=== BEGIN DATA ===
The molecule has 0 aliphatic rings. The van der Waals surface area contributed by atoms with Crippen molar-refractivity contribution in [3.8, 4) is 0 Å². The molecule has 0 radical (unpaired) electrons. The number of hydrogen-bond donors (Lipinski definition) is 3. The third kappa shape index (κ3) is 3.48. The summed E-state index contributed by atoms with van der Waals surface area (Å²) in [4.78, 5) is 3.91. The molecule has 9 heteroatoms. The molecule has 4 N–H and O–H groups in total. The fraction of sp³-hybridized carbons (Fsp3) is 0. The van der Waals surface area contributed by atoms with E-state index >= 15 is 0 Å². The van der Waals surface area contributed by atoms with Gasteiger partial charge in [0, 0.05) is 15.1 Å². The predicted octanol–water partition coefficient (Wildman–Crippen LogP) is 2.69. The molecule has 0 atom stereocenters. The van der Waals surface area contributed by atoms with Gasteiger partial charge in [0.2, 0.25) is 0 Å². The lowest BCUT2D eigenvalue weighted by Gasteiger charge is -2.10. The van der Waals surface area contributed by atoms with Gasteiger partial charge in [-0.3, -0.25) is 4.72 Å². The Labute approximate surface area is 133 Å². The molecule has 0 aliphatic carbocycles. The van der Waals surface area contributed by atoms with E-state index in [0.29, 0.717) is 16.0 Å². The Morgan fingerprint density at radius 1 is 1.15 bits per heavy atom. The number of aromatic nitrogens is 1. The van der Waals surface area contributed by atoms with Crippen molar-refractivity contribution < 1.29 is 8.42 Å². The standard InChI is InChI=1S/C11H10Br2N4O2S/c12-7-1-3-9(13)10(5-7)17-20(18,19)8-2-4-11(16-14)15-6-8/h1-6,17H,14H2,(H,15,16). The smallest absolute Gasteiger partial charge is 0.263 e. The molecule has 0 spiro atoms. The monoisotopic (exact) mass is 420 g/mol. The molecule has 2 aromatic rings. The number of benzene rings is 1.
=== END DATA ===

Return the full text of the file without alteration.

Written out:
The molecule has 0 aliphatic rings. The van der Waals surface area contributed by atoms with Crippen molar-refractivity contribution in [3.8, 4) is 0 Å². The molecule has 0 radical (unpaired) electrons. The number of hydrogen-bond donors (Lipinski definition) is 3. The third kappa shape index (κ3) is 3.48. The summed E-state index contributed by atoms with van der Waals surface area (Å²) in [4.78, 5) is 3.91. The molecule has 9 heteroatoms. The molecule has 4 N–H and O–H groups in total. The fraction of sp³-hybridized carbons (Fsp3) is 0. The van der Waals surface area contributed by atoms with E-state index >= 15 is 0 Å². The van der Waals surface area contributed by atoms with Gasteiger partial charge in [0, 0.05) is 15.1 Å². The predicted octanol–water partition coefficient (Wildman–Crippen LogP) is 2.69. The molecule has 0 atom stereocenters. The van der Waals surface area contributed by atoms with Gasteiger partial charge in [0.2, 0.25) is 0 Å². The lowest BCUT2D eigenvalue weighted by Gasteiger charge is -2.10. The van der Waals surface area contributed by atoms with Gasteiger partial charge in [-0.3, -0.25) is 4.72 Å². The Labute approximate surface area is 133 Å². The molecule has 0 aliphatic carbocycles. The van der Waals surface area contributed by atoms with E-state index in [0.29, 0.717) is 16.0 Å². The Morgan fingerprint density at radius 1 is 1.15 bits per heavy atom. The number of aromatic nitrogens is 1. The van der Waals surface area contributed by atoms with Crippen molar-refractivity contribution < 1.29 is 8.42 Å². The standard InChI is InChI=1S/C11H10Br2N4O2S/c12-7-1-3-9(13)10(5-7)17-20(18,19)8-2-4-11(16-14)15-6-8/h1-6,17H,14H2,(H,15,16). The smallest absolute Gasteiger partial charge is 0.263 e. The molecule has 0 spiro atoms. The monoisotopic (exact) mass is 420 g/mol. The molecule has 2 aromatic rings. The number of benzene rings is 1.